Born in 1982 in a little rural village close to Toulouse, Amandine Urruty grew up surrounded by ducks, cows and sunflowers. In this environment without museums and art galleries, it was difficult to imagine being an artist. Nonetheless, she started at the age of 16 to copy French paintings from neo-classicism (Ingres, David) with black pencils. The idea to be a painter or cartoonist was born. Due to her background, she studied Plastic Arts at the University of Toulouse, with the objective to become art teacher. At this time, she frequented local artists and finally started a brief career as a singer in a bossa nova group. Fortunately, she was asked to create the promotional posters. Hence, she returned to her first love, the drawing.
Initially, Amandine worked with black ink. Stimulated by friends, she experimented successfully with colour pencils. Even though preferring drawing, she made some large-sized wall paintings, inter alia in Zaragoza (Spain), Niort (France) and Bangkok (Thailand). Since some years, she returned to her black and white technique and opted for graphite and charcoal.
These drawings are populated by various figures. There are human beings beside animals, fantastic figures and often ghosts. Frequently they are placed in imaginary landscapes, with more or less architecture. Other sceneries are inside rooms, which are filled with strange bits and pieces. Many of the characters as well as the objects are coming from pop culture or art history. Most of the elements seem to be familiar. Some are, some are not. However, the drawings suggest to recall a far remembrance, perhaps souvenirs from childhood or from a collective memory. The settings are sometimes scary, sometimes amusing.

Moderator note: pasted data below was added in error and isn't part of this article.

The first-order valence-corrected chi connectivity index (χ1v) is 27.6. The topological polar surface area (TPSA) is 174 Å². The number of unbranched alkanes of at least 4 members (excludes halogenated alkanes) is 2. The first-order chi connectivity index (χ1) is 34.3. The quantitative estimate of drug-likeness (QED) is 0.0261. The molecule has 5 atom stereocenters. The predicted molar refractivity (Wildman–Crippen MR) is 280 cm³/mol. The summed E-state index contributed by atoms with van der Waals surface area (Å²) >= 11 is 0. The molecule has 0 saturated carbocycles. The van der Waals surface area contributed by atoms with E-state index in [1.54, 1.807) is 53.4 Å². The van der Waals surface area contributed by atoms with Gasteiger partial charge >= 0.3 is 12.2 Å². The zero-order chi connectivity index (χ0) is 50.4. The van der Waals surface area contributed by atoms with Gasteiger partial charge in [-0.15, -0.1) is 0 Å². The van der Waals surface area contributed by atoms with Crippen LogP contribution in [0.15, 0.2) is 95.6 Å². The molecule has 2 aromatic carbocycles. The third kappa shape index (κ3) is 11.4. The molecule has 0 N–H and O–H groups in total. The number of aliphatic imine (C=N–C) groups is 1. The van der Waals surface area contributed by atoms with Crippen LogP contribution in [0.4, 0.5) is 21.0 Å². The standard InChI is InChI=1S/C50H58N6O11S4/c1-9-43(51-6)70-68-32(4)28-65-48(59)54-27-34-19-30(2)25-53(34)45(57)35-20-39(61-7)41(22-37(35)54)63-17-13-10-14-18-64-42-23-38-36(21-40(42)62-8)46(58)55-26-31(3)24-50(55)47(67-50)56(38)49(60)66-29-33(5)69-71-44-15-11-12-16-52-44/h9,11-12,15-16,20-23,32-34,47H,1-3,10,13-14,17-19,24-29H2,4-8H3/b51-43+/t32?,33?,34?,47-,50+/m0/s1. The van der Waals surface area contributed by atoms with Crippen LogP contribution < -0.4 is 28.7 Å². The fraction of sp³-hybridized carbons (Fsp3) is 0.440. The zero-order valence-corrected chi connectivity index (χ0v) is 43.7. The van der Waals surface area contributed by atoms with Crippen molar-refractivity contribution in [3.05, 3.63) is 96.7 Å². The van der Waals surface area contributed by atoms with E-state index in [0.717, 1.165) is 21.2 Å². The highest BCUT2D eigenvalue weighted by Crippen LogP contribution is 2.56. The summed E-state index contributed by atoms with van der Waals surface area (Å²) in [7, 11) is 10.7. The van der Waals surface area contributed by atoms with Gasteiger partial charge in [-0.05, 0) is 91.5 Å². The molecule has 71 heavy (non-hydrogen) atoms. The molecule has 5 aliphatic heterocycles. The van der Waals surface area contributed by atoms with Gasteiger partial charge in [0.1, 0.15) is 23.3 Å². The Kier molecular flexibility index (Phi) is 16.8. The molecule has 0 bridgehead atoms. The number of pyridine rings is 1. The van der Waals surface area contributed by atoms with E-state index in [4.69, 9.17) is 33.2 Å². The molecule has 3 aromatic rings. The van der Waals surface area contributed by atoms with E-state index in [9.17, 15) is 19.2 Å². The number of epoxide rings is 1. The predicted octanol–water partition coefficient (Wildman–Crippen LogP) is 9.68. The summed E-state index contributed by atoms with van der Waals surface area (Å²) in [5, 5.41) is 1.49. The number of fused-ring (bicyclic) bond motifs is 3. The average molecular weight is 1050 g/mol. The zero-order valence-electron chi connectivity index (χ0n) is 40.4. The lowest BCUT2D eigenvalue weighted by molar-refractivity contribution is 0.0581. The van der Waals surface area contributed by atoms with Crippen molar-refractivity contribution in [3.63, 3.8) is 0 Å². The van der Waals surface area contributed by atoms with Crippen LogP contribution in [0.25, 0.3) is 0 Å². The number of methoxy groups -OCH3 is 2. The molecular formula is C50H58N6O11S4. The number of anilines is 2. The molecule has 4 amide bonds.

As the rural environment of Amandine’s childhood, her parent’s passions seem to have left their marks in her artistic work. Her mother collected various things and installed them in the family house and her father loved horror movies. Moreover, there are influences from Surrealism, ugly tattoos, animated films and antique toys. Additionally, Flemish paintings have an impact on the work, especially Hieronymus Bosch. The composition of landscapes and the bizarre looking personages prove that, like in our artwork of the month November 2021. Furthermore, several oeuvres recall “post-mortem photography” of the Victorian time. They depicted deceased children with their toys as remembrance for the parents. Other drawings resemble old family portraits, but most of the portrayed are provided with her so typical nose-masks and other attributes. These disguises are a derivation from Amandine’s early works: her first created characters had no noses, nor feet, nor hands. By their evolution, they got nose-masks, gloves and costumes.
Besides her numerous drawings and the wall paintings, Amandine published five monographic books and made illustrations for various magazines, books and LP covers. In the last ten years, she had over seventy solo shows and participations in group exhibitions. Her works travelled around the world, from San Francisco to Tokyo with many stops in the United States, Europe and some in Australia.
Amandine lives and works in Paris.